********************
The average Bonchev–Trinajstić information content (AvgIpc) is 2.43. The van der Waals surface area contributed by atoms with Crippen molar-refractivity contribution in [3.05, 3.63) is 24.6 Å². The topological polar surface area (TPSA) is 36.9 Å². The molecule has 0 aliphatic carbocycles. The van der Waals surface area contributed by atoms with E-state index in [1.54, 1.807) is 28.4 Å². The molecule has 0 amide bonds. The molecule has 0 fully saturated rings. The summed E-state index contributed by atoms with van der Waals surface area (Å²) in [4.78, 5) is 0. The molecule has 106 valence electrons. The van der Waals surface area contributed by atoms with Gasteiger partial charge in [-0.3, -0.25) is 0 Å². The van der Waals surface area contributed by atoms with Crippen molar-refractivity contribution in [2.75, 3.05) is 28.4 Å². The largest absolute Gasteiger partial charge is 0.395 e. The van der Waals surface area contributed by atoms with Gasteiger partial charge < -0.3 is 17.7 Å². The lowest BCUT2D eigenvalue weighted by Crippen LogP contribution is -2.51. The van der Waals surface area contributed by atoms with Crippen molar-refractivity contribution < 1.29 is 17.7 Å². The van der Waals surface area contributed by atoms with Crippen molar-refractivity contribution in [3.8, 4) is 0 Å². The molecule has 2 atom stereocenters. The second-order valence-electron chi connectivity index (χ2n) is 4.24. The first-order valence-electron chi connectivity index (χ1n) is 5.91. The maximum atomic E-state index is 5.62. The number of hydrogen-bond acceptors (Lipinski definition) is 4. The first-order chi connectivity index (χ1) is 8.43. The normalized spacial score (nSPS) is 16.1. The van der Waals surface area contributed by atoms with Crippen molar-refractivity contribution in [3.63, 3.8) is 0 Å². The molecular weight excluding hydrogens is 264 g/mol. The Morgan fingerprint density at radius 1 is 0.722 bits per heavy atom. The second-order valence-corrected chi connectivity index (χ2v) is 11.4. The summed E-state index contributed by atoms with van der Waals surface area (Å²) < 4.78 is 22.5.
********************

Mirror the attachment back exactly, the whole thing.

The average Bonchev–Trinajstić information content (AvgIpc) is 2.43. The van der Waals surface area contributed by atoms with Crippen molar-refractivity contribution in [3.05, 3.63) is 24.6 Å². The topological polar surface area (TPSA) is 36.9 Å². The molecule has 0 aliphatic carbocycles. The van der Waals surface area contributed by atoms with E-state index in [1.54, 1.807) is 28.4 Å². The molecule has 0 amide bonds. The molecule has 0 fully saturated rings. The summed E-state index contributed by atoms with van der Waals surface area (Å²) in [4.78, 5) is 0. The molecule has 106 valence electrons. The van der Waals surface area contributed by atoms with Gasteiger partial charge in [-0.3, -0.25) is 0 Å². The van der Waals surface area contributed by atoms with Crippen molar-refractivity contribution in [2.75, 3.05) is 28.4 Å². The largest absolute Gasteiger partial charge is 0.395 e. The van der Waals surface area contributed by atoms with Gasteiger partial charge < -0.3 is 17.7 Å². The lowest BCUT2D eigenvalue weighted by Crippen LogP contribution is -2.51. The van der Waals surface area contributed by atoms with Crippen molar-refractivity contribution < 1.29 is 17.7 Å². The van der Waals surface area contributed by atoms with Crippen molar-refractivity contribution in [3.8, 4) is 0 Å². The molecule has 2 atom stereocenters. The second-order valence-electron chi connectivity index (χ2n) is 4.24. The first-order valence-electron chi connectivity index (χ1n) is 5.91. The maximum atomic E-state index is 5.62. The number of hydrogen-bond acceptors (Lipinski definition) is 4. The first-order chi connectivity index (χ1) is 8.43. The normalized spacial score (nSPS) is 16.1. The van der Waals surface area contributed by atoms with Crippen molar-refractivity contribution in [3.63, 3.8) is 0 Å². The molecular weight excluding hydrogens is 264 g/mol. The Morgan fingerprint density at radius 1 is 0.722 bits per heavy atom. The second-order valence-corrected chi connectivity index (χ2v) is 11.4. The summed E-state index contributed by atoms with van der Waals surface area (Å²) < 4.78 is 22.5.